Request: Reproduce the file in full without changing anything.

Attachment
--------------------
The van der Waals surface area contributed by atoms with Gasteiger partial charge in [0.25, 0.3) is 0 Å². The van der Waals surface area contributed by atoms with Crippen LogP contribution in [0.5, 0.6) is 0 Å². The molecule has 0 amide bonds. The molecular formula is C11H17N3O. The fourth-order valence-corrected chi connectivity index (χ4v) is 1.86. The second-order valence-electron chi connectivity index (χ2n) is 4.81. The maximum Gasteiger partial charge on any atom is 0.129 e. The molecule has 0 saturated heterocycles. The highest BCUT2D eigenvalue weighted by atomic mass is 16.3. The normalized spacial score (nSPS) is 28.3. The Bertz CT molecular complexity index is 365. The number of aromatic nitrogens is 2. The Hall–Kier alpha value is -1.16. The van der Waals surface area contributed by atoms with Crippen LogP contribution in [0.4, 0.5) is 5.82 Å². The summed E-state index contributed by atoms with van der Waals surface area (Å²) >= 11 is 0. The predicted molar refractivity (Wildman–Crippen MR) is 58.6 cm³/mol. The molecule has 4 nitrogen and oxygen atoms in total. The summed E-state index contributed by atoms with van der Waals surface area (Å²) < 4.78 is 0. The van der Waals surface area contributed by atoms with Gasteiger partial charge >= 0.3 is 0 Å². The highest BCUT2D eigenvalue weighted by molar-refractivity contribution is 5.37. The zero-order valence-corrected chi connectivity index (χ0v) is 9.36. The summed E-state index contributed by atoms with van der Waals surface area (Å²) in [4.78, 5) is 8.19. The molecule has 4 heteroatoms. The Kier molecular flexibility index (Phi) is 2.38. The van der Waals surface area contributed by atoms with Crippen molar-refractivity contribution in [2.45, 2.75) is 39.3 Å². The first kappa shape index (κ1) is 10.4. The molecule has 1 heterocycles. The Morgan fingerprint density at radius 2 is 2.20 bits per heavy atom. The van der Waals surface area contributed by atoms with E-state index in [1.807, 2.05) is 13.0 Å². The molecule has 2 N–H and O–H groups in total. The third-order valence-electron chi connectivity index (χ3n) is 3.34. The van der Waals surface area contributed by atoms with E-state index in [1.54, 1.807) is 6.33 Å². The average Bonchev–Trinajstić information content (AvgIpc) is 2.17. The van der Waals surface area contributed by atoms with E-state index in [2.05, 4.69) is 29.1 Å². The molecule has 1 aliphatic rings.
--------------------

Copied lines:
The van der Waals surface area contributed by atoms with Gasteiger partial charge in [0.25, 0.3) is 0 Å². The van der Waals surface area contributed by atoms with Crippen LogP contribution in [0.5, 0.6) is 0 Å². The molecule has 0 amide bonds. The molecular formula is C11H17N3O. The fourth-order valence-corrected chi connectivity index (χ4v) is 1.86. The second-order valence-electron chi connectivity index (χ2n) is 4.81. The maximum Gasteiger partial charge on any atom is 0.129 e. The molecule has 0 saturated heterocycles. The highest BCUT2D eigenvalue weighted by atomic mass is 16.3. The normalized spacial score (nSPS) is 28.3. The Bertz CT molecular complexity index is 365. The number of aromatic nitrogens is 2. The Hall–Kier alpha value is -1.16. The van der Waals surface area contributed by atoms with Crippen LogP contribution in [0.4, 0.5) is 5.82 Å². The summed E-state index contributed by atoms with van der Waals surface area (Å²) >= 11 is 0. The predicted molar refractivity (Wildman–Crippen MR) is 58.6 cm³/mol. The molecule has 4 nitrogen and oxygen atoms in total. The summed E-state index contributed by atoms with van der Waals surface area (Å²) < 4.78 is 0. The van der Waals surface area contributed by atoms with Gasteiger partial charge >= 0.3 is 0 Å². The highest BCUT2D eigenvalue weighted by molar-refractivity contribution is 5.37. The zero-order valence-corrected chi connectivity index (χ0v) is 9.36. The summed E-state index contributed by atoms with van der Waals surface area (Å²) in [4.78, 5) is 8.19. The molecule has 4 heteroatoms. The Kier molecular flexibility index (Phi) is 2.38. The van der Waals surface area contributed by atoms with Crippen molar-refractivity contribution in [2.45, 2.75) is 39.3 Å². The first kappa shape index (κ1) is 10.4. The molecule has 1 heterocycles. The Morgan fingerprint density at radius 2 is 2.20 bits per heavy atom. The van der Waals surface area contributed by atoms with E-state index in [1.807, 2.05) is 13.0 Å². The molecule has 2 N–H and O–H groups in total. The third-order valence-electron chi connectivity index (χ3n) is 3.34. The van der Waals surface area contributed by atoms with E-state index in [1.54, 1.807) is 6.33 Å². The average Bonchev–Trinajstić information content (AvgIpc) is 2.17. The van der Waals surface area contributed by atoms with E-state index in [2.05, 4.69) is 29.1 Å². The molecule has 1 aliphatic rings.